• which are the things that can be reused and the different ways of reusing them (for the same purpose as meant before or for a different purpose after some alteration. Eg. Bags from t-shirts, swing from used tyres, pots from bottles, etc)
5. Expected results – the student will deeply and thoroughly understand the importance of natural resources and that they not only existing for human needs
6. Home work: Choose any disposed waste and find a second life for it
WEEK 13: WASTE PREVENTION
Subtopic After “buy, use & throw”, “share, repair & reuse”
• Cognitive – Identify and list re-use and repair people, services & networks, formal and informal
• Behavioural – Teachers & Students adopt green actions
2. Approach Strategy –
• relate environmental problems with waste prevention
• show negative consequences of current consumerist life style
• demonstrate positive consequences of behaviour change
3. Materials –
4. Development strategy – Teacher will explain the importance of waste prevention
5. Expected results – The students will be able to explain:
• how to reduce waste generation
• the need to practice waste reduction
6. Home work: Identify and inventory serious
• disorders/barriers to a faultless waste management at their place/context
• environmental problem at their surroundings
After this point the students can opt for option A or B to conclude the Program
A – STUDENT’S TRIBUNAL
Why should students summon responsibles for environment deterioration?
It’s a simulation program where students are enabled to cross-examine the whole system after understanding and inventorying the local impediments to a sound waste management.
While performing student’s tribunal, various stakeholders in solid waste generation and management (viz., trashers/ governors, state & regional pollution control boards, Gram and Taluka Panchayats, TMC Officers and Counselors, Health Officers, etc.) are summoned to defend their actions.
This should be done with the support of teachers, resource persons, eco-clubs and environmental ngos, after undergoing an intensive learning through the above 12 WEEKs. It is like recreating a court in the school where the local authorities and the community members are summoned to justify their action towards environment through their solid waste management.
The proceedings with the judgment and list of suggestions from the students could be sent to the District Commissioner, MLA and the District Minister.
B – ENVIRONMENTAL GOOD DEED DRIVER
For students who
• have identified an environmental problem related to waste that is not
being taken care of at their place
• have want to do something about it
Teachers of Eco-clubs are to share FOUNDATIONAL ENVIRONMENTAL KNOWLEDGE with them.
Because environmental knowledge leads to environmental awareness and thus to pro-environmental behaviour, this driver will tackle waste problem from the ecological perspective aiming to model pro-environmental behaviours.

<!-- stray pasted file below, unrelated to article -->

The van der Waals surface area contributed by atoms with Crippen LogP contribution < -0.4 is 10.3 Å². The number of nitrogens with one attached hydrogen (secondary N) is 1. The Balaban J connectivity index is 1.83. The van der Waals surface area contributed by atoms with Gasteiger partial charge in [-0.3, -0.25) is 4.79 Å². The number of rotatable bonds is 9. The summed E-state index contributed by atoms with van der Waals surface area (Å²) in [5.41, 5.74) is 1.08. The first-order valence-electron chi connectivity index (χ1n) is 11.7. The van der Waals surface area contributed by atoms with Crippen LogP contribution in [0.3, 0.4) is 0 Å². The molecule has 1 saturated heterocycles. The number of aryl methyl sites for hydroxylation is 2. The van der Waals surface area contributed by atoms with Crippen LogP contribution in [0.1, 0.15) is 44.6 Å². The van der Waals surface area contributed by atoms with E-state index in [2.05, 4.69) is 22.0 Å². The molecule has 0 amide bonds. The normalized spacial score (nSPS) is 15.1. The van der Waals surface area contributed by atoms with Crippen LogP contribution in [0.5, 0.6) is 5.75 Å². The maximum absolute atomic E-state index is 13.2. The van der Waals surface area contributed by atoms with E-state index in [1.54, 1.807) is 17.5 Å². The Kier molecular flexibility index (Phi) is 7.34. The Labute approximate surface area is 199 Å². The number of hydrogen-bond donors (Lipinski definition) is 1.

Preliminary is proposed a thought on
1. Which trash behaviours should be changed to solve environmental problems?
• Select 5 behaviours having major negative environmental impacts
• Assess the feasibility of behaviour changes
• Identify groups to be targeted
2. Which factors determine the relevant behaviour?
• Perceived costs and benefits
• Social, moral and normative concerns
• Emotional conditionings
• Contextual factors
3. Which interventions could best be applied to encourage pro-environmental behavioural changes?
• informational strategies, persuasion, social support, role models
• others to be listed by students
1) Learn about the problem.
• Take time to be sure you have the whole right information.
• If you can’t find out what you need to know on your own, find a friend, a teacher, someone of your family, to help you along the way.
• Be sure to find out who you need to talk to in your community or school to get action taken.
2) Get a friend or friends involved.
• Get a group of friends together and tell them what you have learned.
• Get them involved.
• Divide up the work.
• Get together often.
• Decide together how you are going to take care of the problem.
3) Set up a meeting to talk with others (including adults) about the problem.
• Invite other students, teachers, parents, other adults, local officials.
• Write down what you want to say and what you want to have happen at the end of the meeting.
• Call people to make sure they know what will be happening.
• Before the meeting begins, tell people why you think the problem has to be
solved, ask for help in finding ways to solve it.
• Get people to volunteer to help.
• Have list of tasks to do.
• Plan the next meeting.
• Be sure to set a timeline.
• Make sure you know who to talk to.
• Get adults to help too, so that you have some extra support and widen the group!
4) Do any needed follow up!
5) Form a coalition with people and organizations to get something done.
• To get the job done, you have to think about who you are trying to effect and
how to get them within the project.
• Plan how you will talk to these people.
• Make sure you keep in touch with people who say they are going to help, and
that they really do help.
6) Tell everyone what is happening and how much progress you are making.
• If roadblocks appear, work to get them out of the way.
• Let people help you take care of them.
7) Be patient. Be persistent. Be positive.
8) Follow up. Make sure everything gets done.
9) Celebrate when you get the problem fixed.
Pick your next environmental good deed!
movie – versova beach